The duty, ranging from $8 to $350 per tonne, would apply to varying categories of jute
goods originating in Bangladesh
and dumped into India.
The anti-dumping duty
has been notified by the central finance ministry on January 5, 2017, as dumping of jute
goods was suppressing the prices in the domestic industry. Due to dumping, the performance of the domestic jute
industry had deteriorated in terms of profitability returns on investments and cash flow.
According to the notification by the finance ministry, the anti-dumping duty
would be in force for a period of five years unless superseded or revoked and is mandated to be paid in Indian currency.
Categories of jute
products to be covered under the duty are jute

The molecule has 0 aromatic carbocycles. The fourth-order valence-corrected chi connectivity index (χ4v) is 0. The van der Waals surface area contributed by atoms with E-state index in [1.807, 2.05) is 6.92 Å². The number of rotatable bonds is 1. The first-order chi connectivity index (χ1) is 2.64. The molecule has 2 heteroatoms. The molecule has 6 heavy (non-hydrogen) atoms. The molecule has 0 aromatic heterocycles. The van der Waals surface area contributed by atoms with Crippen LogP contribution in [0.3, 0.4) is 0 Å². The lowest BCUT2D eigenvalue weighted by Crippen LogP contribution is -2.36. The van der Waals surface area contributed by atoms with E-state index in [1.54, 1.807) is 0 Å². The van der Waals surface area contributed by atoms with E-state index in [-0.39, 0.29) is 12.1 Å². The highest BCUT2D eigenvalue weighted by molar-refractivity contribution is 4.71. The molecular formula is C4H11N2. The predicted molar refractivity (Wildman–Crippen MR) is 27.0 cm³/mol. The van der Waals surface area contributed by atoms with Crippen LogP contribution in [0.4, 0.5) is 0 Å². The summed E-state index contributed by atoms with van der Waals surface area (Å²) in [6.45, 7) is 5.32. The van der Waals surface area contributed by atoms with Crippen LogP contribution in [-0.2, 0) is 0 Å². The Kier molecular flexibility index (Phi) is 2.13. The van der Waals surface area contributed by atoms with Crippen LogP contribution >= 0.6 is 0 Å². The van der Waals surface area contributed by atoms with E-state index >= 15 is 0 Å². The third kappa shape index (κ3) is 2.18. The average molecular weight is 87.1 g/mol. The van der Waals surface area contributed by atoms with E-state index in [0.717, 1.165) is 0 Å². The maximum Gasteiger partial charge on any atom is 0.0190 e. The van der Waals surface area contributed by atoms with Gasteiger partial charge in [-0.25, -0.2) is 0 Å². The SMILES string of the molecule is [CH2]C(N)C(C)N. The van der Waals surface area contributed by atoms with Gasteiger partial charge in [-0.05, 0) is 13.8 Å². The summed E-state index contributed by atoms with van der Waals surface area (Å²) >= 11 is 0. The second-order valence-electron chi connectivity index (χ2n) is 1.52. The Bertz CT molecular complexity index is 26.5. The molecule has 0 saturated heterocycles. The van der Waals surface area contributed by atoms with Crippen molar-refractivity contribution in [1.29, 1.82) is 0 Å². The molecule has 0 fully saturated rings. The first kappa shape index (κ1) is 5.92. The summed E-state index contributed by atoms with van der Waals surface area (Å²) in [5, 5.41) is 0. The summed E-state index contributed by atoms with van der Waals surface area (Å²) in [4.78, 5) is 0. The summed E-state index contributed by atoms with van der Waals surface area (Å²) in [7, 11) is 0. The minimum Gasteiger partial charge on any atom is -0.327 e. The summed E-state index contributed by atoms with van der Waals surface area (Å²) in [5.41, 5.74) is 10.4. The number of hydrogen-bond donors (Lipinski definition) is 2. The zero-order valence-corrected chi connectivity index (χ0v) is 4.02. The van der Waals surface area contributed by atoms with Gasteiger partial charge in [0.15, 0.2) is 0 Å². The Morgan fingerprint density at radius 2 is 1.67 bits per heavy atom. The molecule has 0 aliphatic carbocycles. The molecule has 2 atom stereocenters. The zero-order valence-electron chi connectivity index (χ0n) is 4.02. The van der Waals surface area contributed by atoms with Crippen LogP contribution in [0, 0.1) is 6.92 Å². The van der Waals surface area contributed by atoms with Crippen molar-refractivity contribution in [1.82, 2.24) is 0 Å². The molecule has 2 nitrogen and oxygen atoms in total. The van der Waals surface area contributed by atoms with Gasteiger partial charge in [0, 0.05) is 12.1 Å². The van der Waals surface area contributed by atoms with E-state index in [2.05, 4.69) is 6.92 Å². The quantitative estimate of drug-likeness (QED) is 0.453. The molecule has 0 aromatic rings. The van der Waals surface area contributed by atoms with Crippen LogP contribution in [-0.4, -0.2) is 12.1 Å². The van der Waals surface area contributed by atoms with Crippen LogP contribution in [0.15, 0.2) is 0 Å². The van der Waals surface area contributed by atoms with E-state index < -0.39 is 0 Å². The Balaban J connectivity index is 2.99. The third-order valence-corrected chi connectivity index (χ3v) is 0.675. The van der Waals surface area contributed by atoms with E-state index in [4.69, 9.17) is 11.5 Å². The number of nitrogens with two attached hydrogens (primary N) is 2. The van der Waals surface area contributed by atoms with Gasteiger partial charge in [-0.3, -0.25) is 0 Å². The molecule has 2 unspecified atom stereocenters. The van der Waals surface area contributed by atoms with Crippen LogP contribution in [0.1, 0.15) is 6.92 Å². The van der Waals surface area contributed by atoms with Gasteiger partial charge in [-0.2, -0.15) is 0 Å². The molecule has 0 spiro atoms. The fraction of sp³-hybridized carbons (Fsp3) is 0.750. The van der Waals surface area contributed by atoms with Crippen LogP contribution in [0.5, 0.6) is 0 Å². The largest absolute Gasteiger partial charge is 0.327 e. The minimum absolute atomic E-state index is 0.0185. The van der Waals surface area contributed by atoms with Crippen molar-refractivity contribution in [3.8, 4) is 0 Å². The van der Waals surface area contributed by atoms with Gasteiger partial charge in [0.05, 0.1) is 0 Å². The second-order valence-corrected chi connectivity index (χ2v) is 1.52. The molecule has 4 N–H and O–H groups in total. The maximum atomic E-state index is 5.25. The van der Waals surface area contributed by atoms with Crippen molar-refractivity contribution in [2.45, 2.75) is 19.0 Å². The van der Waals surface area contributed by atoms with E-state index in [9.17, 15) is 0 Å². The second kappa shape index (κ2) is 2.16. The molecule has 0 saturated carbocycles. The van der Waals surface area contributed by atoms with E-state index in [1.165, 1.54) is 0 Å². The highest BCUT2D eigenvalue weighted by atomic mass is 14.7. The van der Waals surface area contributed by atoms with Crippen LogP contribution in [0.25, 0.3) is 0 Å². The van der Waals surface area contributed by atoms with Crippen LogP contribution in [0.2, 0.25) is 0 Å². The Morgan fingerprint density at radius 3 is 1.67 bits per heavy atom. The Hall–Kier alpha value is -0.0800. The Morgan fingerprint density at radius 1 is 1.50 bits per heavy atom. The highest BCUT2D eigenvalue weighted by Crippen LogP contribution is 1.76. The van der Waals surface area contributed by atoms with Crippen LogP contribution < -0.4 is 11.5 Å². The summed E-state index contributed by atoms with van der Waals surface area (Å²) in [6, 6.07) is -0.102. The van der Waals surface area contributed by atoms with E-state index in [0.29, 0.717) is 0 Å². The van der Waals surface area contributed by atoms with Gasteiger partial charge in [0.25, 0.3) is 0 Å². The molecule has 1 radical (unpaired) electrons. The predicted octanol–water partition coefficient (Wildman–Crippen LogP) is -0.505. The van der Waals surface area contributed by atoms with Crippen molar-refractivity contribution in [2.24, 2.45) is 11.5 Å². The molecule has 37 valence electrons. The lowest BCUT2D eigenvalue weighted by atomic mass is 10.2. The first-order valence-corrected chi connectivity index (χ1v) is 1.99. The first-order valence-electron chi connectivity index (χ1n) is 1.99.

yarn, sacking bags, twine and Hessian fabric.
bag manufacturers have been affected by the dumping margin and are facing injury over exports by manufacturers in Bangladesh
The comparison of ex-factory prices and exports from Bangladesh
shows considerable dumping margin. Industry body Indian Jute
Mills Association (IJMA) had earlier lobbied for imposing an anti-dumping duty. IJMA
had roped in Delhi-based T M Consultants to take necessary action on behalf of the industry. Based on the preliminary data from selected jute
mills, the consultant found merit in taking up the anti-dumping measure with the government.
Based on the concerns of the jute
industry, the designated authority, the Directorate of Anti Dumping & Allied Duties, had recommended the anti-dumping duty
on October 22, 2016, on jute
goods imported from Bangladesh